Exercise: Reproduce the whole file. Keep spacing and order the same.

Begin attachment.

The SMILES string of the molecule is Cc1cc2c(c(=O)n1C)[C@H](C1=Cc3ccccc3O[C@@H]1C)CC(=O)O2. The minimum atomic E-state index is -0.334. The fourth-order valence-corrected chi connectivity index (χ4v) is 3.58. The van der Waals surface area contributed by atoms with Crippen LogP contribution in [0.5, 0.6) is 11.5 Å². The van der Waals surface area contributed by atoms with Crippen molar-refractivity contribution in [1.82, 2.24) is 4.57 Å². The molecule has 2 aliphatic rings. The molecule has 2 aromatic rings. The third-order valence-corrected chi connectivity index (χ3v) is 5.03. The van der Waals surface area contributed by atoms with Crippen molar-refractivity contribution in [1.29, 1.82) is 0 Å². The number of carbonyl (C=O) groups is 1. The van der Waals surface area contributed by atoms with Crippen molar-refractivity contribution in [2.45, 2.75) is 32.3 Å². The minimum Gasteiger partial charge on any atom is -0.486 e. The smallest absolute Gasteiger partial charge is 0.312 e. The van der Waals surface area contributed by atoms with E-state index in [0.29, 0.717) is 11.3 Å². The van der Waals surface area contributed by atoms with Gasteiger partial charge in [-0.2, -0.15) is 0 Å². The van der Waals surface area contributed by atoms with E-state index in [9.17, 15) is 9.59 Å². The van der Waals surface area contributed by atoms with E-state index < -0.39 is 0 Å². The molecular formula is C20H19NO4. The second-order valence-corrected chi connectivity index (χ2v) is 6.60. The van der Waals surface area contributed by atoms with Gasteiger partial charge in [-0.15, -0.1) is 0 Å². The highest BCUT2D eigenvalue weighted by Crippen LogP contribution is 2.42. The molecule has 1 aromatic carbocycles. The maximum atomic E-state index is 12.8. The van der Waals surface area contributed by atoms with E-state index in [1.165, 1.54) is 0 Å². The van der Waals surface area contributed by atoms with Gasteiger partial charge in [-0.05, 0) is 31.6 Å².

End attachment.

The SMILES string of the molecule is Cc1cc2c(c(=O)n1C)[C@H](C1=Cc3ccccc3O[C@@H]1C)CC(=O)O2. The minimum atomic E-state index is -0.334. The fourth-order valence-corrected chi connectivity index (χ4v) is 3.58. The van der Waals surface area contributed by atoms with Crippen LogP contribution in [0.5, 0.6) is 11.5 Å². The van der Waals surface area contributed by atoms with Crippen molar-refractivity contribution in [1.82, 2.24) is 4.57 Å². The molecule has 2 aliphatic rings. The molecule has 2 aromatic rings. The third-order valence-corrected chi connectivity index (χ3v) is 5.03. The van der Waals surface area contributed by atoms with Crippen molar-refractivity contribution in [1.29, 1.82) is 0 Å². The number of carbonyl (C=O) groups is 1. The van der Waals surface area contributed by atoms with Crippen molar-refractivity contribution in [2.45, 2.75) is 32.3 Å². The minimum Gasteiger partial charge on any atom is -0.486 e. The smallest absolute Gasteiger partial charge is 0.312 e. The van der Waals surface area contributed by atoms with E-state index in [0.29, 0.717) is 11.3 Å². The van der Waals surface area contributed by atoms with Gasteiger partial charge in [-0.2, -0.15) is 0 Å². The van der Waals surface area contributed by atoms with E-state index in [9.17, 15) is 9.59 Å². The van der Waals surface area contributed by atoms with E-state index < -0.39 is 0 Å². The molecular formula is C20H19NO4. The second-order valence-corrected chi connectivity index (χ2v) is 6.60. The van der Waals surface area contributed by atoms with Gasteiger partial charge in [-0.15, -0.1) is 0 Å². The highest BCUT2D eigenvalue weighted by Crippen LogP contribution is 2.42. The molecule has 1 aromatic carbocycles. The maximum atomic E-state index is 12.8. The van der Waals surface area contributed by atoms with E-state index in [1.165, 1.54) is 0 Å². The van der Waals surface area contributed by atoms with Gasteiger partial charge in [-0.05, 0) is 31.6 Å².